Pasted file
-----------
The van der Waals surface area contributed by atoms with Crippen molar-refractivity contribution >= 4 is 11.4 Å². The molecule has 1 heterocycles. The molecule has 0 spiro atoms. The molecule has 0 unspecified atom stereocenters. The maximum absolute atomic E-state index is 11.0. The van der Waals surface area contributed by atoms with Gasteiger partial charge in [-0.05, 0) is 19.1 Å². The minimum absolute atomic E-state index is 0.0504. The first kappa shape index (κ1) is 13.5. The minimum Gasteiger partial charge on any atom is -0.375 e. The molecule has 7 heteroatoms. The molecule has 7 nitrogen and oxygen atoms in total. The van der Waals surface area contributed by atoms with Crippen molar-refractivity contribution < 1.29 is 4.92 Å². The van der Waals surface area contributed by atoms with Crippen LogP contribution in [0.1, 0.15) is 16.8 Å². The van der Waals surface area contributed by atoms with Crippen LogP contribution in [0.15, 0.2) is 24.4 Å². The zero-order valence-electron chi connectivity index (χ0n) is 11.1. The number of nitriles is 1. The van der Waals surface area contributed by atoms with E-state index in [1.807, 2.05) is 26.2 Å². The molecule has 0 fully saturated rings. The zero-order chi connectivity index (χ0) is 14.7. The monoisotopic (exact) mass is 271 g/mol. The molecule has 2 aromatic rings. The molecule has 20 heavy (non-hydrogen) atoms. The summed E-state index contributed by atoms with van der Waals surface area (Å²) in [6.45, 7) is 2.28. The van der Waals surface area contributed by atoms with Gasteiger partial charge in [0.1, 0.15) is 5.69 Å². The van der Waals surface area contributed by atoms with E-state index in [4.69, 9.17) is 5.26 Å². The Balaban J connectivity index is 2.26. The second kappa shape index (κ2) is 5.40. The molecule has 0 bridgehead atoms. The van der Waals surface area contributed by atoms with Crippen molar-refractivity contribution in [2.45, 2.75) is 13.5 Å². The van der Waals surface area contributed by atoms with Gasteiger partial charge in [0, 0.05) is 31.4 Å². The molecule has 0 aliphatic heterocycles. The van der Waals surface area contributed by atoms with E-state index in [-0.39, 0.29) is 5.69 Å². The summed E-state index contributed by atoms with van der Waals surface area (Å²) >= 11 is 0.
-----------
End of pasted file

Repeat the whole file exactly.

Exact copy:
The van der Waals surface area contributed by atoms with Crippen molar-refractivity contribution >= 4 is 11.4 Å². The molecule has 1 heterocycles. The molecule has 0 spiro atoms. The molecule has 0 unspecified atom stereocenters. The maximum absolute atomic E-state index is 11.0. The van der Waals surface area contributed by atoms with Gasteiger partial charge in [-0.05, 0) is 19.1 Å². The minimum absolute atomic E-state index is 0.0504. The first kappa shape index (κ1) is 13.5. The minimum Gasteiger partial charge on any atom is -0.375 e. The molecule has 7 heteroatoms. The molecule has 7 nitrogen and oxygen atoms in total. The van der Waals surface area contributed by atoms with Crippen molar-refractivity contribution < 1.29 is 4.92 Å². The van der Waals surface area contributed by atoms with Crippen LogP contribution in [0.1, 0.15) is 16.8 Å². The van der Waals surface area contributed by atoms with Crippen LogP contribution in [0.15, 0.2) is 24.4 Å². The zero-order valence-electron chi connectivity index (χ0n) is 11.1. The number of nitriles is 1. The van der Waals surface area contributed by atoms with E-state index in [1.807, 2.05) is 26.2 Å². The molecule has 0 fully saturated rings. The zero-order chi connectivity index (χ0) is 14.7. The monoisotopic (exact) mass is 271 g/mol. The molecule has 2 aromatic rings. The molecule has 20 heavy (non-hydrogen) atoms. The summed E-state index contributed by atoms with van der Waals surface area (Å²) in [6.45, 7) is 2.28. The van der Waals surface area contributed by atoms with Gasteiger partial charge in [0.1, 0.15) is 5.69 Å². The van der Waals surface area contributed by atoms with E-state index in [4.69, 9.17) is 5.26 Å². The Balaban J connectivity index is 2.26. The second kappa shape index (κ2) is 5.40. The molecule has 0 bridgehead atoms. The van der Waals surface area contributed by atoms with Crippen molar-refractivity contribution in [2.45, 2.75) is 13.5 Å². The van der Waals surface area contributed by atoms with Gasteiger partial charge in [0, 0.05) is 31.4 Å². The molecule has 0 aliphatic heterocycles. The van der Waals surface area contributed by atoms with E-state index in [-0.39, 0.29) is 5.69 Å². The summed E-state index contributed by atoms with van der Waals surface area (Å²) >= 11 is 0.